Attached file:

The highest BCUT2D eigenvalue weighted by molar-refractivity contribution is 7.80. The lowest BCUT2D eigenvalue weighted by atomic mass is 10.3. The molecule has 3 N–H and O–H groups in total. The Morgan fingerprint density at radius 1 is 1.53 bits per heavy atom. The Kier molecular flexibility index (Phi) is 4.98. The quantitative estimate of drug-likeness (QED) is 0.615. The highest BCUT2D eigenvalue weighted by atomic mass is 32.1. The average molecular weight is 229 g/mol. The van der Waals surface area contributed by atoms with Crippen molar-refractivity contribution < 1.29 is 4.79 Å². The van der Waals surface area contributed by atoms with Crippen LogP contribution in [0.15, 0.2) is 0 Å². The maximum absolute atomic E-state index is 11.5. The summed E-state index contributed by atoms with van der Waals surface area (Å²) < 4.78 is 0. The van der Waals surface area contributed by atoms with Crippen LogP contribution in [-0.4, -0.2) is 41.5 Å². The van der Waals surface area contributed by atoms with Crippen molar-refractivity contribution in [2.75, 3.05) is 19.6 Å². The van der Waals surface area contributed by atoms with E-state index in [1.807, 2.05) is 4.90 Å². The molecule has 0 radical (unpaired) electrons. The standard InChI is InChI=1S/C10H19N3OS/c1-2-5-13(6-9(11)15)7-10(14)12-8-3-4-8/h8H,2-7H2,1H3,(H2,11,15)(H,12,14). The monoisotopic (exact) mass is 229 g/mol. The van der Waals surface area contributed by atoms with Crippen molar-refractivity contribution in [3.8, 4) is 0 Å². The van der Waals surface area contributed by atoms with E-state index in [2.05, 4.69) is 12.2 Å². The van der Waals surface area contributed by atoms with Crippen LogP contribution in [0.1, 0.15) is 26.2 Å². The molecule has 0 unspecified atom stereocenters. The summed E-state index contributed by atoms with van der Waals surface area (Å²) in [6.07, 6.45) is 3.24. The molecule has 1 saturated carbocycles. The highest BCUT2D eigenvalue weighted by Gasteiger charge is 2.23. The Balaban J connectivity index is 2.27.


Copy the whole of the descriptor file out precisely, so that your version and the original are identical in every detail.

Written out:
The highest BCUT2D eigenvalue weighted by molar-refractivity contribution is 7.80. The lowest BCUT2D eigenvalue weighted by atomic mass is 10.3. The molecule has 3 N–H and O–H groups in total. The Morgan fingerprint density at radius 1 is 1.53 bits per heavy atom. The Kier molecular flexibility index (Phi) is 4.98. The quantitative estimate of drug-likeness (QED) is 0.615. The highest BCUT2D eigenvalue weighted by atomic mass is 32.1. The average molecular weight is 229 g/mol. The van der Waals surface area contributed by atoms with Crippen molar-refractivity contribution < 1.29 is 4.79 Å². The van der Waals surface area contributed by atoms with Crippen LogP contribution in [0.15, 0.2) is 0 Å². The maximum absolute atomic E-state index is 11.5. The summed E-state index contributed by atoms with van der Waals surface area (Å²) < 4.78 is 0. The van der Waals surface area contributed by atoms with Crippen LogP contribution in [-0.4, -0.2) is 41.5 Å². The van der Waals surface area contributed by atoms with Crippen molar-refractivity contribution in [2.75, 3.05) is 19.6 Å². The van der Waals surface area contributed by atoms with E-state index in [1.807, 2.05) is 4.90 Å². The molecule has 0 radical (unpaired) electrons. The standard InChI is InChI=1S/C10H19N3OS/c1-2-5-13(6-9(11)15)7-10(14)12-8-3-4-8/h8H,2-7H2,1H3,(H2,11,15)(H,12,14). The monoisotopic (exact) mass is 229 g/mol. The van der Waals surface area contributed by atoms with Crippen molar-refractivity contribution in [3.8, 4) is 0 Å². The van der Waals surface area contributed by atoms with E-state index in [2.05, 4.69) is 12.2 Å². The van der Waals surface area contributed by atoms with Crippen LogP contribution in [0.1, 0.15) is 26.2 Å². The molecule has 0 unspecified atom stereocenters. The summed E-state index contributed by atoms with van der Waals surface area (Å²) in [6.07, 6.45) is 3.24. The molecule has 1 saturated carbocycles. The highest BCUT2D eigenvalue weighted by Gasteiger charge is 2.23. The Balaban J connectivity index is 2.27.